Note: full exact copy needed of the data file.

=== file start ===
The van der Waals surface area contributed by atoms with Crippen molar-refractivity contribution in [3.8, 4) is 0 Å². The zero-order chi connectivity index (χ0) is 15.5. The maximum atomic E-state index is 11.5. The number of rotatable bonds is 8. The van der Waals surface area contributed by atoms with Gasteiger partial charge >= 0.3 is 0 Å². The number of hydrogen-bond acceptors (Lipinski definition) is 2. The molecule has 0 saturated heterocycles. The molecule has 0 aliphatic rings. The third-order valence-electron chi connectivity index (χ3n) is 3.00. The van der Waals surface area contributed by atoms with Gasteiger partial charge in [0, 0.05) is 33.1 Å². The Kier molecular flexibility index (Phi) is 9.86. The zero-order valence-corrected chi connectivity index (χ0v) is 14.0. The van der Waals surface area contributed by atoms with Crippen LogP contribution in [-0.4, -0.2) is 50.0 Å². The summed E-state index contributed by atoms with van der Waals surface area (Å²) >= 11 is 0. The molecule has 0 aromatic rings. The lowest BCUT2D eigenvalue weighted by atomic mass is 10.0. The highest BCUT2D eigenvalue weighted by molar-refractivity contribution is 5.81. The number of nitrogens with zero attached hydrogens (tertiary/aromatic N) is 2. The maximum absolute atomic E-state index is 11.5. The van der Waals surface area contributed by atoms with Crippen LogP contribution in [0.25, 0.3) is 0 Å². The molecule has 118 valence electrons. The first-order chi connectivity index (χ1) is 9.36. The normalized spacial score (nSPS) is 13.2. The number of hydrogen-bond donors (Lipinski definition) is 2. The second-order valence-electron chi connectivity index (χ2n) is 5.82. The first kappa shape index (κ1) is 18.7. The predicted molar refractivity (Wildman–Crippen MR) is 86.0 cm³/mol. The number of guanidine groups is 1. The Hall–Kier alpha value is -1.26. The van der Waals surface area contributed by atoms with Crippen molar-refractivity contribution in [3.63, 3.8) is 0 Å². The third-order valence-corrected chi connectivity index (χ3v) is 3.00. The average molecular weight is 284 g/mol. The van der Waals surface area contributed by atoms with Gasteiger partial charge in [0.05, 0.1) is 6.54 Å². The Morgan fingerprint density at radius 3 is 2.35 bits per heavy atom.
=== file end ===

The van der Waals surface area contributed by atoms with Crippen molar-refractivity contribution in [3.8, 4) is 0 Å². The zero-order chi connectivity index (χ0) is 15.5. The maximum atomic E-state index is 11.5. The number of rotatable bonds is 8. The van der Waals surface area contributed by atoms with Gasteiger partial charge >= 0.3 is 0 Å². The number of hydrogen-bond acceptors (Lipinski definition) is 2. The molecule has 0 saturated heterocycles. The molecule has 0 aliphatic rings. The third-order valence-electron chi connectivity index (χ3n) is 3.00. The van der Waals surface area contributed by atoms with Gasteiger partial charge in [0, 0.05) is 33.1 Å². The Kier molecular flexibility index (Phi) is 9.86. The zero-order valence-corrected chi connectivity index (χ0v) is 14.0. The van der Waals surface area contributed by atoms with Crippen LogP contribution in [-0.4, -0.2) is 50.0 Å². The summed E-state index contributed by atoms with van der Waals surface area (Å²) >= 11 is 0. The molecule has 0 aromatic rings. The lowest BCUT2D eigenvalue weighted by atomic mass is 10.0. The highest BCUT2D eigenvalue weighted by molar-refractivity contribution is 5.81. The number of nitrogens with zero attached hydrogens (tertiary/aromatic N) is 2. The maximum absolute atomic E-state index is 11.5. The van der Waals surface area contributed by atoms with Crippen LogP contribution in [0.25, 0.3) is 0 Å². The molecule has 118 valence electrons. The first-order chi connectivity index (χ1) is 9.36. The normalized spacial score (nSPS) is 13.2. The number of hydrogen-bond donors (Lipinski definition) is 2. The second-order valence-electron chi connectivity index (χ2n) is 5.82. The first kappa shape index (κ1) is 18.7. The predicted molar refractivity (Wildman–Crippen MR) is 86.0 cm³/mol. The number of guanidine groups is 1. The Hall–Kier alpha value is -1.26. The van der Waals surface area contributed by atoms with Crippen molar-refractivity contribution in [3.63, 3.8) is 0 Å². The third-order valence-corrected chi connectivity index (χ3v) is 3.00. The average molecular weight is 284 g/mol. The van der Waals surface area contributed by atoms with Gasteiger partial charge in [0.05, 0.1) is 6.54 Å². The Morgan fingerprint density at radius 3 is 2.35 bits per heavy atom.